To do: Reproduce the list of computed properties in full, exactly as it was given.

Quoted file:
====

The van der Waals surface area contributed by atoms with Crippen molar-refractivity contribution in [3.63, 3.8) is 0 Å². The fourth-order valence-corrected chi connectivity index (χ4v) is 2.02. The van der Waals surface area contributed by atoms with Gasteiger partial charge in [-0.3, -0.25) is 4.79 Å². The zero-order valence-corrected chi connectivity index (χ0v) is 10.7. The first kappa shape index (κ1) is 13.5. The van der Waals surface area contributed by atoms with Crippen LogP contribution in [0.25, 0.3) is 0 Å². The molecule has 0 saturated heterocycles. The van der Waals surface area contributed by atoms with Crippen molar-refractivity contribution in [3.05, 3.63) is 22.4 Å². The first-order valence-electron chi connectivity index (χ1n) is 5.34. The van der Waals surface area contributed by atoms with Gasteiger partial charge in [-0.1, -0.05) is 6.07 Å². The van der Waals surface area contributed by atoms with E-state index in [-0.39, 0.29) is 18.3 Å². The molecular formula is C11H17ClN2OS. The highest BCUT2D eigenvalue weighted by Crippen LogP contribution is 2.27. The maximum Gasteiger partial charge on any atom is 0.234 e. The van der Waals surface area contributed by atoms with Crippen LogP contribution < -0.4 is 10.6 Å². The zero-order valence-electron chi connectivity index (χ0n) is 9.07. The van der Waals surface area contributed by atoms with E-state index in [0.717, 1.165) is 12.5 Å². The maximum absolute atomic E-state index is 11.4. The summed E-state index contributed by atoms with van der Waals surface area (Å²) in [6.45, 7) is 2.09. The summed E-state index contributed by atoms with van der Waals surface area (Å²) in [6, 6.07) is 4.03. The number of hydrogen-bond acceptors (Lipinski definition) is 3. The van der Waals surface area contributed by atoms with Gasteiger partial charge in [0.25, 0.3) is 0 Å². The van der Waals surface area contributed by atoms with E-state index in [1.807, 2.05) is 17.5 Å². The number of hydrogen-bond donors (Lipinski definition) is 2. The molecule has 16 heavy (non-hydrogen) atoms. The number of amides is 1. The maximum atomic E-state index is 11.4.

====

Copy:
The van der Waals surface area contributed by atoms with Crippen molar-refractivity contribution in [3.63, 3.8) is 0 Å². The fourth-order valence-corrected chi connectivity index (χ4v) is 2.02. The van der Waals surface area contributed by atoms with Gasteiger partial charge in [-0.3, -0.25) is 4.79 Å². The zero-order valence-corrected chi connectivity index (χ0v) is 10.7. The first kappa shape index (κ1) is 13.5. The van der Waals surface area contributed by atoms with Crippen LogP contribution in [0.25, 0.3) is 0 Å². The molecule has 0 saturated heterocycles. The van der Waals surface area contributed by atoms with Crippen molar-refractivity contribution in [3.05, 3.63) is 22.4 Å². The first-order valence-electron chi connectivity index (χ1n) is 5.34. The van der Waals surface area contributed by atoms with Gasteiger partial charge in [-0.1, -0.05) is 6.07 Å². The van der Waals surface area contributed by atoms with E-state index in [-0.39, 0.29) is 18.3 Å². The molecular formula is C11H17ClN2OS. The highest BCUT2D eigenvalue weighted by Crippen LogP contribution is 2.27. The maximum Gasteiger partial charge on any atom is 0.234 e. The van der Waals surface area contributed by atoms with Crippen LogP contribution < -0.4 is 10.6 Å². The zero-order valence-electron chi connectivity index (χ0n) is 9.07. The van der Waals surface area contributed by atoms with E-state index in [0.717, 1.165) is 12.5 Å². The maximum absolute atomic E-state index is 11.4. The summed E-state index contributed by atoms with van der Waals surface area (Å²) in [6.45, 7) is 2.09. The summed E-state index contributed by atoms with van der Waals surface area (Å²) in [6, 6.07) is 4.03. The number of hydrogen-bond acceptors (Lipinski definition) is 3. The van der Waals surface area contributed by atoms with Gasteiger partial charge in [0.25, 0.3) is 0 Å². The van der Waals surface area contributed by atoms with E-state index in [1.807, 2.05) is 17.5 Å². The number of hydrogen-bond donors (Lipinski definition) is 2. The molecule has 16 heavy (non-hydrogen) atoms. The number of amides is 1. The maximum atomic E-state index is 11.4.